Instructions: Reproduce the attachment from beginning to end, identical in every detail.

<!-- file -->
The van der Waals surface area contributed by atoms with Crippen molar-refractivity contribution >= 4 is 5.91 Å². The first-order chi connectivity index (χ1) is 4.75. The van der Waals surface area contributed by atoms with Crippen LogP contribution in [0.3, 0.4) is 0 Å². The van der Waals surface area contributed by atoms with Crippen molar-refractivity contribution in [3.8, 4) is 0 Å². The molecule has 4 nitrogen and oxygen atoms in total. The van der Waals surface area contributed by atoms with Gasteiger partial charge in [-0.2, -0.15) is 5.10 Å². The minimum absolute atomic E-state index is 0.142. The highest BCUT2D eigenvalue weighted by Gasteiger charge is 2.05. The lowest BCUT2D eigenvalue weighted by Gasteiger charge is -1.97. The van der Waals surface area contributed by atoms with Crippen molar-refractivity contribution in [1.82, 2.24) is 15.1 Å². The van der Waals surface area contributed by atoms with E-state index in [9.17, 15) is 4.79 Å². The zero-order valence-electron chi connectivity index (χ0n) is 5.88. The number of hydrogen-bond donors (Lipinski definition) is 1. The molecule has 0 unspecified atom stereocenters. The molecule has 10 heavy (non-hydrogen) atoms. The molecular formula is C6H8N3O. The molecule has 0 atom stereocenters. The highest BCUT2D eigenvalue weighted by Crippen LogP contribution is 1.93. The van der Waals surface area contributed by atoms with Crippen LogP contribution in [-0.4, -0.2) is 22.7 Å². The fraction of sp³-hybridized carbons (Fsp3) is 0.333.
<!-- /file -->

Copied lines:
The van der Waals surface area contributed by atoms with Crippen molar-refractivity contribution >= 4 is 5.91 Å². The first-order chi connectivity index (χ1) is 4.75. The van der Waals surface area contributed by atoms with Crippen LogP contribution in [0.3, 0.4) is 0 Å². The van der Waals surface area contributed by atoms with Crippen molar-refractivity contribution in [3.8, 4) is 0 Å². The molecule has 4 nitrogen and oxygen atoms in total. The van der Waals surface area contributed by atoms with Gasteiger partial charge in [-0.2, -0.15) is 5.10 Å². The minimum absolute atomic E-state index is 0.142. The highest BCUT2D eigenvalue weighted by Gasteiger charge is 2.05. The lowest BCUT2D eigenvalue weighted by Gasteiger charge is -1.97. The van der Waals surface area contributed by atoms with Crippen molar-refractivity contribution in [1.82, 2.24) is 15.1 Å². The van der Waals surface area contributed by atoms with E-state index in [9.17, 15) is 4.79 Å². The zero-order valence-electron chi connectivity index (χ0n) is 5.88. The number of hydrogen-bond donors (Lipinski definition) is 1. The molecule has 0 unspecified atom stereocenters. The molecule has 10 heavy (non-hydrogen) atoms. The molecular formula is C6H8N3O. The molecule has 0 atom stereocenters. The highest BCUT2D eigenvalue weighted by Crippen LogP contribution is 1.93. The van der Waals surface area contributed by atoms with Crippen LogP contribution in [-0.4, -0.2) is 22.7 Å². The fraction of sp³-hybridized carbons (Fsp3) is 0.333.